Older women and the convertible car boom
If they are thinking crushing thoughts about hairdressers’ cars, I have the perfect weapon – indifference
June 16, 2014 | By:
Older women and covertibles_Mazda MX5_Press Picture

A hairdresser’s car?! Eat my dust!

First, a clarification. I am not a hairdresser. If only I were, I would have a skill which is actually useful. For as long as anyone has hair, hairdressers will be in demand. Alas, that is not me. But I own what is allegedly a hairdresser’s car, and in this regard I am part of a momentous trend. A survey says so, therefore it must be true.

According to the insurance group Diamond, sales of soft-top cars in Britain are soaring and it’s all thanks to the High50 demographic.

Three times as many men over 50 now own a convertible compared with 15 years ago, and the sales figures for women in the same age bracket are even more impressive – seven per cent of us now own a convertible, which is four times as many as at the turn of the Millennium. And I’m one of them.


For decades, I owned dreary cars. You know the sort of thing. Economical. Reliable.  Zzzzzzzzz. My mistake was thinking that a convertible by definition could not be either of these things. I’m single, not absolutely up to my eyes in money.

Soft-top fantasies

So for several years I fantasised vaguely about a soft-top, and even test drove an Mazda MX-5, the 25-year global motoring phenomenon built on: a) affordability, b) reliability, c) fun. Friends were puzzled by my prevarication, pointing out that – even allowing for transporting my dog Tam – there was no earthly reason why I should not acquire a two-seater.

But for reasons I cannot now quite recall, I told myself: “No. It is absurdly small. It is not practical. You must stick with what you have.” That was a Yaris, in a particularly horrid shade of silvery blue. Yes, I know.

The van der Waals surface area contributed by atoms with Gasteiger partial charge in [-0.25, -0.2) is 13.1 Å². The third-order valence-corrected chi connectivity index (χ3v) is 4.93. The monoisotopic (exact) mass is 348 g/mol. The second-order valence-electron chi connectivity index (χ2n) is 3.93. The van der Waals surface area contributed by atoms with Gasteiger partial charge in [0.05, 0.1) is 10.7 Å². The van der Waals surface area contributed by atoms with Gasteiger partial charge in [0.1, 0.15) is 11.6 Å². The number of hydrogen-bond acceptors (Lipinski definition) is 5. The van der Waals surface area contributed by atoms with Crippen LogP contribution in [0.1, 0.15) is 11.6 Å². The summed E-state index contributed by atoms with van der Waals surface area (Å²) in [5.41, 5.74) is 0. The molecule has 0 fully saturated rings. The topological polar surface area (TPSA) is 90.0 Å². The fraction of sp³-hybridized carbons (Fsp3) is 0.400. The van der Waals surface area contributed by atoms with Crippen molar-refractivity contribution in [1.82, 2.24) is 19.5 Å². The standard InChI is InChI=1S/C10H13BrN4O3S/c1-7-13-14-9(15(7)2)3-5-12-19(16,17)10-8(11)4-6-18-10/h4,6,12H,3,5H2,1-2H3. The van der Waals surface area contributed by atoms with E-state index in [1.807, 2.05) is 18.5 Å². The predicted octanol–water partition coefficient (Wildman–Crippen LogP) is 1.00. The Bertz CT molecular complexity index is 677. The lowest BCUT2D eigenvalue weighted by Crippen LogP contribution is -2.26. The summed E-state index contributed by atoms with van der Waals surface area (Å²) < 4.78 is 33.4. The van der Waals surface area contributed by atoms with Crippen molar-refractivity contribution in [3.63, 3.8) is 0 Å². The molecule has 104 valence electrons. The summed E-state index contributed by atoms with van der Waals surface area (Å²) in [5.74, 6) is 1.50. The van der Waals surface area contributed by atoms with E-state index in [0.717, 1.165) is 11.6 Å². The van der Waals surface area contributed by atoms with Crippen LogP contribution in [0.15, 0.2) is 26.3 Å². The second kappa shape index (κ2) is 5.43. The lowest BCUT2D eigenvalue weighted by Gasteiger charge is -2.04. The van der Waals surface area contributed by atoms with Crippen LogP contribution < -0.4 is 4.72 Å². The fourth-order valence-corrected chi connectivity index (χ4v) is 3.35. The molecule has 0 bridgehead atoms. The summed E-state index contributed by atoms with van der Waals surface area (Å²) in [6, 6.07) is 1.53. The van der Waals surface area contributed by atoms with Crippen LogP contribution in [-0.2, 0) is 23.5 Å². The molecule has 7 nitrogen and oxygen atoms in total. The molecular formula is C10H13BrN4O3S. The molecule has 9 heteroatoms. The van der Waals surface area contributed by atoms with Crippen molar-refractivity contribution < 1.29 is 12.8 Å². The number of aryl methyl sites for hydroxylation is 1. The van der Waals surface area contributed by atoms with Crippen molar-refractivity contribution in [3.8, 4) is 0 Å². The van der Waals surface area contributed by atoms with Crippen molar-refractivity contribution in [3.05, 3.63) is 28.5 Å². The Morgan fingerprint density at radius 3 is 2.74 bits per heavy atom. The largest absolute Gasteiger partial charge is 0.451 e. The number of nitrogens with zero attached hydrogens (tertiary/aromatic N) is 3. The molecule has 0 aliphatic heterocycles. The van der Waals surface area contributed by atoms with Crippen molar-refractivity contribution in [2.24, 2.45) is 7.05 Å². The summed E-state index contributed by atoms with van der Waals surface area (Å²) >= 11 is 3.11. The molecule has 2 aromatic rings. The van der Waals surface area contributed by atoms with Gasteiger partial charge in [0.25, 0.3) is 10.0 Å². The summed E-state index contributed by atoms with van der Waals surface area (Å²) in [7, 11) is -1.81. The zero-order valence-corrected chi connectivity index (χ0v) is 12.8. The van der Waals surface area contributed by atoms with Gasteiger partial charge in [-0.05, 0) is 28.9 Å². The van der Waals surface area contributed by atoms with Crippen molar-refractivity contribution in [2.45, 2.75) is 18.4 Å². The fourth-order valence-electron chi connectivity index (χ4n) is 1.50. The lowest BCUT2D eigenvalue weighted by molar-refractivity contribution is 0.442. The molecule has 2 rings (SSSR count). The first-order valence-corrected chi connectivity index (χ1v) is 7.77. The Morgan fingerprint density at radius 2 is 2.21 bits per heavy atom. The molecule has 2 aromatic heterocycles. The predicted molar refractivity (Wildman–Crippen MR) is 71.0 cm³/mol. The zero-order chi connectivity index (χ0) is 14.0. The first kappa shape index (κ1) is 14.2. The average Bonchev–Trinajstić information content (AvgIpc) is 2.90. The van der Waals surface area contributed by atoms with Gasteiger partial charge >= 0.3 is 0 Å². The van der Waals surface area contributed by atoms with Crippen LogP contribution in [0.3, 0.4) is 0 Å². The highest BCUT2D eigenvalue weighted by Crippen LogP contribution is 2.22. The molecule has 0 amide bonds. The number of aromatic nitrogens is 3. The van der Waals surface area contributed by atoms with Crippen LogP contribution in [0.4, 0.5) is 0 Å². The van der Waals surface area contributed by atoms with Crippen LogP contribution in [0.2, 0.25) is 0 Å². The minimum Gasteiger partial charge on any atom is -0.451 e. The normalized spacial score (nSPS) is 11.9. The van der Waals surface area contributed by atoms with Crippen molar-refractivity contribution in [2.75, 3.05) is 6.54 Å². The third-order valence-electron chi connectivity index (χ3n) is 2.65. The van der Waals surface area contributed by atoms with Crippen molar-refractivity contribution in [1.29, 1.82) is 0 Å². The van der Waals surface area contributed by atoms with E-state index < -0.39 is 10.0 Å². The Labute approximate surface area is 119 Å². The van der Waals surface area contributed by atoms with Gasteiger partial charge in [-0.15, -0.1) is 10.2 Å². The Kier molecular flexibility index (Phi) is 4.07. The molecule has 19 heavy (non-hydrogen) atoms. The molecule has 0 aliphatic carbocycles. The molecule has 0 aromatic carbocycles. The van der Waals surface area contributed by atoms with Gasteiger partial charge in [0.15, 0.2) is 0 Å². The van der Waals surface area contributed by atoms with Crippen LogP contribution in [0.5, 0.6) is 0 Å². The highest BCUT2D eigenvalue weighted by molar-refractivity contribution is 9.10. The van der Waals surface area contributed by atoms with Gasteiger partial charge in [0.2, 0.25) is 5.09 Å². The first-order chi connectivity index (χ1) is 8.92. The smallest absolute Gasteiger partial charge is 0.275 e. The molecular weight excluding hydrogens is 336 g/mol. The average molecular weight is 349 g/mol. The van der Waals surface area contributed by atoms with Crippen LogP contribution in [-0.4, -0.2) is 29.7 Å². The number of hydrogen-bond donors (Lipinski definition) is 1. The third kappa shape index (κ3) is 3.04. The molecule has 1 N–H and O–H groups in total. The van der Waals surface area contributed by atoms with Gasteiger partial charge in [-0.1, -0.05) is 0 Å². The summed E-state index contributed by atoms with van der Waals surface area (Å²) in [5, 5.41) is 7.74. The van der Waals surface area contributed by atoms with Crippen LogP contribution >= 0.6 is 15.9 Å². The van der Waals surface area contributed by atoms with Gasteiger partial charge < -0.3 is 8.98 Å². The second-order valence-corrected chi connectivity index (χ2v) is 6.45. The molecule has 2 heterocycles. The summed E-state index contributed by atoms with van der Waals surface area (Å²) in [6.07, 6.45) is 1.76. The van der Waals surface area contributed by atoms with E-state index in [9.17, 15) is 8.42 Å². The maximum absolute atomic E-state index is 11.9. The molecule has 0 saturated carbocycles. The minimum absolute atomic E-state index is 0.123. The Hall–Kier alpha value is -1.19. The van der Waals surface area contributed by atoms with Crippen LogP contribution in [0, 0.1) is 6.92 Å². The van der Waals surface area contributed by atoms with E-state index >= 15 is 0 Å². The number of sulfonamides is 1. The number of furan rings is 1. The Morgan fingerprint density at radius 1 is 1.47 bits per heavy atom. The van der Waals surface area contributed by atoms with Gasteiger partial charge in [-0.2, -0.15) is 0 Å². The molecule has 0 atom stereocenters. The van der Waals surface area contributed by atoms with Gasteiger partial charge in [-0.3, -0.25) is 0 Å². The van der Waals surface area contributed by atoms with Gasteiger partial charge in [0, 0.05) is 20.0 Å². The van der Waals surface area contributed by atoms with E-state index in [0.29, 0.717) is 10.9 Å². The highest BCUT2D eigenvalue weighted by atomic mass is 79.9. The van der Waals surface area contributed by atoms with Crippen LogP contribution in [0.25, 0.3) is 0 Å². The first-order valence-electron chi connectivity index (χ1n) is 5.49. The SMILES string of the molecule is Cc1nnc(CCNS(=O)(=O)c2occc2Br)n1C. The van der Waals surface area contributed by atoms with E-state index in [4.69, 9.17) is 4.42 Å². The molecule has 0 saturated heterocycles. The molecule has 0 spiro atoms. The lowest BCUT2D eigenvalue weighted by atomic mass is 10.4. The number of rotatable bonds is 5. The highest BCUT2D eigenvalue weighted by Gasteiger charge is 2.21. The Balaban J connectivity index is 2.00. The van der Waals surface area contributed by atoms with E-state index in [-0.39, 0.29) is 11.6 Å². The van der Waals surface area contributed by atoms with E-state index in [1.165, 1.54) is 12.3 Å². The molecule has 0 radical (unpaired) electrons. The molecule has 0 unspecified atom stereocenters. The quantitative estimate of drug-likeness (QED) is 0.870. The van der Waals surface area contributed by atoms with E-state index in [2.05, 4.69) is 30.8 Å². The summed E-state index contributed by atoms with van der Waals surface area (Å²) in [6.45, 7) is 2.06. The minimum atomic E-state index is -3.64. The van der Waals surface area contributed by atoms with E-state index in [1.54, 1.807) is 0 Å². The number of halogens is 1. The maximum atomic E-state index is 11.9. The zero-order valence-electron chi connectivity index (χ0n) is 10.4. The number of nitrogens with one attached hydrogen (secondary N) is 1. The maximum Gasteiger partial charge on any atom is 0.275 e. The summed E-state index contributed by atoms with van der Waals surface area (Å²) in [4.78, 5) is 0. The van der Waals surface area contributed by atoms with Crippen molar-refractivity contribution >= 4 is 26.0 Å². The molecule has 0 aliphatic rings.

Then came the glorious day two years ago when I was freed from dreary car hell by a lightbulb moment. I don’t have many of those, but this one made unarguable sense.

It went like this. I thought: “You wouldn’t be seen dead wearing the equivalent of a Yaris – shapeless, featureless garb from Dull Clothes R Us. So… why are you driving one?”

And just like that, I bought a 55-reg MX-5 1.8 in True Red, for all of £5,500 (or rather £2,500 allowing for the trade-in on the Drearymobile), and entered car nirvana. Reader, it is the Better Way.

The joys of a convertible

One of the many pleasures of the MX-5 is that it has no hidden nasties. If you can’t spot the huge drawback the moment you lay eyes on it – ie, its fantastically impractical size – then you’re jolly dense. But once you’ve decided that you have no need to transport anything larger than a piece of paper ever again, you’re all set.

All right, it’s not that bad. A weekly shop (for one) is no problem, and there’s a custom-designed luggage set to maximise the minuscule boot space (£123 retail, £51 for mine on eBay) so you can set off on the touring lifestyle the ad people sell you – wind in your hair, etc.

Actually that wasn’t a selling point to me, as my hair is a living nightmare which achieves hitherto unprecedented levels of hideousness with the added ingredient of wind. But all things are manageable, in this case solved by the revolutionary ingredient of a hairclip in summer or a hat in winter.

Wait… winter? Yes, indeed. For my money, the very best roof-down opportunities are not the Kodak moment midsummer days of balmy sun. They’re the cloudy (yes, all right, dry) afternoons of autumn, or the crisp frosty mornings around the turn of the year.

Roof down: check. Heated seats on: check. Heaters blasting: check. Tam the dog loves it. He sits up on the passenger seat with his ears flapping.

Even the dog loves it

I seriously thought about getting him some doggles (goggles for dogs), and a sort of flying jacket arrangement. I feel so certain he yearns for them that I still seem to have the webpage bookmarked.

And what about all the old fears to do with economy and reliability? I don’t seem to be destitute just yet. The insurance and road tax are negligibly more than the Drearymobile, and servicing is a little more than that.

But the return in fun is inexpressible. And of course people do look at you, and it isn’t because you have the motoring equivalent of spinach in your teeth.

And even if they are thinking crushing thoughts about hairdressers’ cars, I have the perfect weapon – indifference.

I really don’t care. I’m having a ball. Eat my dust.